Top Health News
October 13, 2015

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October 13, 2015

Local Government Supervisor Training Can Be More Efficient

Oct. 13, 2015 — City department supervisors would benefit from training roughly every eight to nine months on conceptual leadership skills, like strategic planning and conflict resolution, according to a study. ... read more

Bacterium That Causes Q Fever Linked to Non-Hodgkin Lymphoma

Oct. 13, 2015 — The bacterium that causes Q fever, an infectious disease that humans contract from animals, is associated with an increased risk of lymphoma, according to a ... read more

Listeria Can Grow on Unrefrigerated Caramel Apples

Oct. 13, 2015 — Caramel apples punctured with dipping sticks and left unrefrigerated over the course of a couple of weeks may harbor a bacterium called Listeria monocytogenes, according to a ... read more

Social Media Content May Hold Keys to Important Health Information

Oct. 13, 2015 — Language used in everyday social media posts may have a strong connection to an individual’s health. In the first study of its kind, the new results suggest that not only are many adult Facebook ... read more

Novel Imaging Study Demonstrates How the 'Social Brain' Is Functionally Impaired in Autism Spectrum Disorder

Oct. 13, 2015 — Brain areas linked to social behaviors are both underdeveloped and insufficiently networked in youths with high functioning autism spectrum disorder (ASD) compared to study participants without ASD, ... read more

Calcium Supplements May Increase the Risk of Kidney Stone Recurrence

Oct. 13, 2015 — Calcium supplements may increase the risk of kidney stone recurrence, according to a new ... read more

Oct. 13, 2015 — The average life span of smokers is more than 10 years shorter than that of non-smoker, and it is said that smoking is a factor which accelerates aging. However, the details of the mechanism which ... read more

New Research Sees Zebrafish Earn Their Stripes in the Fight Against Muscular Dystrophy

Oct. 13, 2015 — New research has demonstrated a new method for observing the behavior of the protein Dystrophin in a living animal cell, in real-time. This breakthrough may provide a key to understanding how to ... read more

Oct. 13, 2015 — A variety of animals are able to sense and react to electric fields, and living human cells will move along an electric field, for example in wound healing. Now researchers have found the first ... read more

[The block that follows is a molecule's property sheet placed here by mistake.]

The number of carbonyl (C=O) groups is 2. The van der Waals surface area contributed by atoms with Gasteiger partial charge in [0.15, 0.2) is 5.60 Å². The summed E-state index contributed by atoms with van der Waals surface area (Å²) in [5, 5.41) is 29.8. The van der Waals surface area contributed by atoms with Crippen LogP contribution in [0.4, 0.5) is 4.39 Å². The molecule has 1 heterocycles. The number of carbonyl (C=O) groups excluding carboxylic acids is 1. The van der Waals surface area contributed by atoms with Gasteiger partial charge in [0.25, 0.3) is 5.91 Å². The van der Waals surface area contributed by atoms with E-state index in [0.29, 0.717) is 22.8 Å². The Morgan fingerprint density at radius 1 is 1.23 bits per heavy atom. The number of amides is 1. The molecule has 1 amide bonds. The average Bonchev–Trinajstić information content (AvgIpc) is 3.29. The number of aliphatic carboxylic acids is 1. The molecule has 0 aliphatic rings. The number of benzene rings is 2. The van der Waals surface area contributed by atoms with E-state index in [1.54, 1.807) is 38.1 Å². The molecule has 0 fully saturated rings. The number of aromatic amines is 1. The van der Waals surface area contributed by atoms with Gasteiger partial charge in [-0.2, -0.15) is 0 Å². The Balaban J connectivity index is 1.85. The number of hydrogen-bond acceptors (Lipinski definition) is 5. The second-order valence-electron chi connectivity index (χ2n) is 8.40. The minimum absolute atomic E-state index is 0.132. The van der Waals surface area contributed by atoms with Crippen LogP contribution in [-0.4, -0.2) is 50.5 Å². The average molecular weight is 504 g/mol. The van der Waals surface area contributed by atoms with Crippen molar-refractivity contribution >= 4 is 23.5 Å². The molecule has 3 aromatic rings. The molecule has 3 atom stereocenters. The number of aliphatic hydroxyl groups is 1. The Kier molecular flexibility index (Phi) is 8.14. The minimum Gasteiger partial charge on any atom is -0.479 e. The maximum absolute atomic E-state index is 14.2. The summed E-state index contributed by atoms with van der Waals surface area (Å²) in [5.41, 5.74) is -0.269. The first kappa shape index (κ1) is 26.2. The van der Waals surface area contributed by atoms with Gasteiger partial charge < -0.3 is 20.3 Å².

Health Care, Research Failing to Adapt to US's Growing Multiracial Population

Oct. 13, 2015 — Health care and research are failing to adapt data collection methods to the growing multiracial population in the US, an author suggests in a new ... read more

Ancient Human Ear-Orienting System Could Yield Clues to Hearing Deficits in Infants

Oct. 13, 2015 — Vestigial organs, such as the wisdom teeth in humans, are those that have become functionless through the course of evolution. Now, a psychologist studying vestigial muscles behind the ears in humans ... read more

Video Conferencing Could Increase Shared Decision-Making in Hospice Care

Oct. 13, 2015 — Shared decision-making, although beneficial, could be enhanced in hospice care, say authors of a new report. The researchers recommend that health care workers employ measures such as video ... read more

'I Am Right for Your Child!' The Key to Winning Over Your Future in-Laws

Oct. 13, 2015 — The key to dealing with future in-laws who disapprove of your relationship may involve showing them what a good influence you are on their child, rather than manipulating them with gifts. An author ... read more

Scientists Find External Environment, Oxidation Greatest Threats to DNA

Oct. 13, 2015 — Forces in the external environmental and oxidation are the greatest threats to an organism's ability to repair damage to its own DNA, new research ... read more

Cell Authentication Survey Shows Little Progress in a Decade

Oct. 12, 2015 — A new survey of almost 450 biomedical researchers from every major stakeholder group (e.g., academia, industry) shows little has changed in cell line authentication and culture practices in the past ... read more

Double Enzyme Hit May Explain Common Cancer Drug Side Effect

Oct. 12, 2015 — Many leukemias are caused by loss of the enzyme Pten. Some anti-leukemia treatments work by inhibiting another enzyme called Shp2. Researchers have now found that mice lacking both of these enzymes ... read more

Workplace Mentors Benefit Female Employees More Than Men

Oct. 12, 2015 — The success of online networking sites such as LinkedIn illustrates the popularity of building a wide-ranging contact list. Yet when it comes to raising one's profile within the workplace, ... read more

In Females, Childhood Head Injury Could Lead to Alcohol Abuse Later in Life

Oct. 12, 2015 — Girls who suffer a concussive bump on the head in childhood could be at increased risk for abusing alcohol as adults, a new study suggests. The research in mice found that females with a mild ... read more

HIV Drugs Provide Added Benefit of Protecting Against Hepatitis B Virus

Oct. 12, 2015 — In a study involving 2,400 men who have sex with men who were also enrolled in the Multicenter AIDS Cohort Study, researchers report that men with HIV who were treated effectively with HIV therapy ... read more

Oct. 12, 2015 — Inhibiting infants' tongue movements impedes their ability to distinguish between speech sounds, researchers have found. The study is the first to discover a direct link between infants' ... read more

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